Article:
will start between 3500-4500 feet Tuesday night lifting to
4500-5500 feet for Wednesday and Thursday. Temperatures are near
normal with Wednesday being the warmest day.

.LONG TERM...Thursday night through Sunday...A cold front will
approach southeast Oregon and southwest Idaho Thursday night into
Friday, supporting breezy northwest winds and lower the snow
levels down to valley floors for Friday. Likewise, daytime
temperatures will be several degrees cooler than previous days.
Shower coverage in the valleys will start to decrease throughout
the day on Friday, but should continue to linger over the
mountains through Saturday. Cool northwest flow will not last long
as the flow becomes southwesterly again by Sunday and Monday, and
temperatures start to rebound.


.Aviation...Generally VFR. BKN-OVC mid-level cloud cover will
limit any fog that develops. Models continue to hint at the
potential for light mountain snow showers today, which may result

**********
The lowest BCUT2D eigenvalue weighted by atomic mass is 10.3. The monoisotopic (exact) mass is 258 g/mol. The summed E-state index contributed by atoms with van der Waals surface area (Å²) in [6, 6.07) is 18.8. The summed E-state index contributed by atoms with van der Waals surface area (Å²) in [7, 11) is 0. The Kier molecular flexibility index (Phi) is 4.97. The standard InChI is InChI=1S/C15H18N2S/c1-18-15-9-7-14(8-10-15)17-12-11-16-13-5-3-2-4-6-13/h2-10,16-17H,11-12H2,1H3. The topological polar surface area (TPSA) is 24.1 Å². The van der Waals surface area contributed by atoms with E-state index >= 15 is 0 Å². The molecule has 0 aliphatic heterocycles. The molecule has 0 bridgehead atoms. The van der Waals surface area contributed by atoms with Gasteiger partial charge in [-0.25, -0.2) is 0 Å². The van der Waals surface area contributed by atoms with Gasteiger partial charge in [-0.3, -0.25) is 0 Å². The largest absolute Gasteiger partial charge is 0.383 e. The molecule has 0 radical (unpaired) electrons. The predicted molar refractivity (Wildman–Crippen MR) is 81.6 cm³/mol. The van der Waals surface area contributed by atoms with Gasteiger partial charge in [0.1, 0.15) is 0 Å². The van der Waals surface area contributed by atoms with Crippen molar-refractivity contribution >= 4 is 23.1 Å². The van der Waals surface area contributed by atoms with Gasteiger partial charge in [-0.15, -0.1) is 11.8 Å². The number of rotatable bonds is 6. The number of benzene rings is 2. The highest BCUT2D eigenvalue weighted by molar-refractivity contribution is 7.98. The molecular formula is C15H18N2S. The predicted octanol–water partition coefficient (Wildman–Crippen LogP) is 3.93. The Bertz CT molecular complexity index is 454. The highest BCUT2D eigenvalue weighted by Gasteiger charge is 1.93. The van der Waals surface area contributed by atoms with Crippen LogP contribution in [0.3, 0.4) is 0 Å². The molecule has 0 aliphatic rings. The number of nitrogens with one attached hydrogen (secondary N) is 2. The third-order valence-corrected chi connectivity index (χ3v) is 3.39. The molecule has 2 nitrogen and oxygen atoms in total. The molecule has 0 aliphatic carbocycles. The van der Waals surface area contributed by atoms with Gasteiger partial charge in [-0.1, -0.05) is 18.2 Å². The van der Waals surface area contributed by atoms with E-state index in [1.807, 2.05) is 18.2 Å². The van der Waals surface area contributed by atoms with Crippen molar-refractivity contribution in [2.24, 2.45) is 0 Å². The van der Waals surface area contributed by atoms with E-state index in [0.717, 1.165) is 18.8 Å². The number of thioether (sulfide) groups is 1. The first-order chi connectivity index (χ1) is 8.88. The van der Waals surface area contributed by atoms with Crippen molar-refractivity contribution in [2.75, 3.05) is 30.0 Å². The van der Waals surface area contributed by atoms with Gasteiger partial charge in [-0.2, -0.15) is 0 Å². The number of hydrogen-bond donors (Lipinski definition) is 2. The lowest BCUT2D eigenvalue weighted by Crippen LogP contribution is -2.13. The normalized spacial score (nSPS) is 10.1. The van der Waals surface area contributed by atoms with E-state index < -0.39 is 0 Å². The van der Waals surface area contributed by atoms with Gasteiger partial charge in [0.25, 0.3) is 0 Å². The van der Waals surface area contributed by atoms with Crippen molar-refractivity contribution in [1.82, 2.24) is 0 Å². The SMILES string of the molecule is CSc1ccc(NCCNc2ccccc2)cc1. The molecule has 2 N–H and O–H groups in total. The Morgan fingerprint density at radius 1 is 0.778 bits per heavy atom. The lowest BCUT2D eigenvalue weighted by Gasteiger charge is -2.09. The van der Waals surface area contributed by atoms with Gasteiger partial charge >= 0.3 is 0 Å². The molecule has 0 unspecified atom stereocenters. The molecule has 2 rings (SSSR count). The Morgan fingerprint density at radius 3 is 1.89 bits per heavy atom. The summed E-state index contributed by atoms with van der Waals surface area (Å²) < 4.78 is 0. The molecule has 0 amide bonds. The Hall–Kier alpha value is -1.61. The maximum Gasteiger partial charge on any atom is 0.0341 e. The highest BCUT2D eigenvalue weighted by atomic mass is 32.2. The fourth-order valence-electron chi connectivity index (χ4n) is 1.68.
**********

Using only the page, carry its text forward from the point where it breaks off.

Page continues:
in periods of mountain obscuration. Surface winds: Generally east
to southeast 5- 15 kts. Winds aloft at 10k feet MSL: Southwest to
west 15-20 kts.

Two-Day Mountain Weather Forecast Produced in partnership with the NOAA-NWS
McCall Airport at 5021 feet.
  Monday Monday Night Tuesday
Weather: Partly sunny, with a high near 30. Calm wind. Mostly cloudy, with a low around 14. Calm wind. Partly sunny, with a high near 35. Light and variable wind.
Temperatures: 30 deg. F. 14 deg. F. 35 deg. F.
Wind direction: Calm Calm Variable
Wind speed: 0 0 Light
Expected snowfall: 0 in. 0 in. 0 in.
Granite Mountain at 7700 feet.
  Monday Monday Night Tuesday
Weather: Partly sunny, with a high near 19. South southwest wind 3 to 5 mph. Mostly cloudy, with a steady temperature around 15. South southeast wind 3 to 5 mph. Partly sunny, with a high near 25. South wind 5 to 7 mph.
Temperatures: 19 deg. F. 15 deg. F. 25 deg. F.
Wind direction: SSW SSE S
Wind speed: 3-5 3-5 5-7
Expected snowfall: 0 in. 0 in. 0 in.

This avalanche advisory is provided through a partnership between the Payette National Forest and the Payette Avalanche Center. This advisory covers the West Central Mountains between Hard Butte on the north and Council Mountain on the south. This advisory applies only to backcountry areas outside established ski area boundaries. This advisory describes general avalanche conditions and local variations always occur. This advisory expires at midnight on the posted day unless otherwise noted. The information in this advisory is provided by the USDA Forest Service who is solely responsible for its content.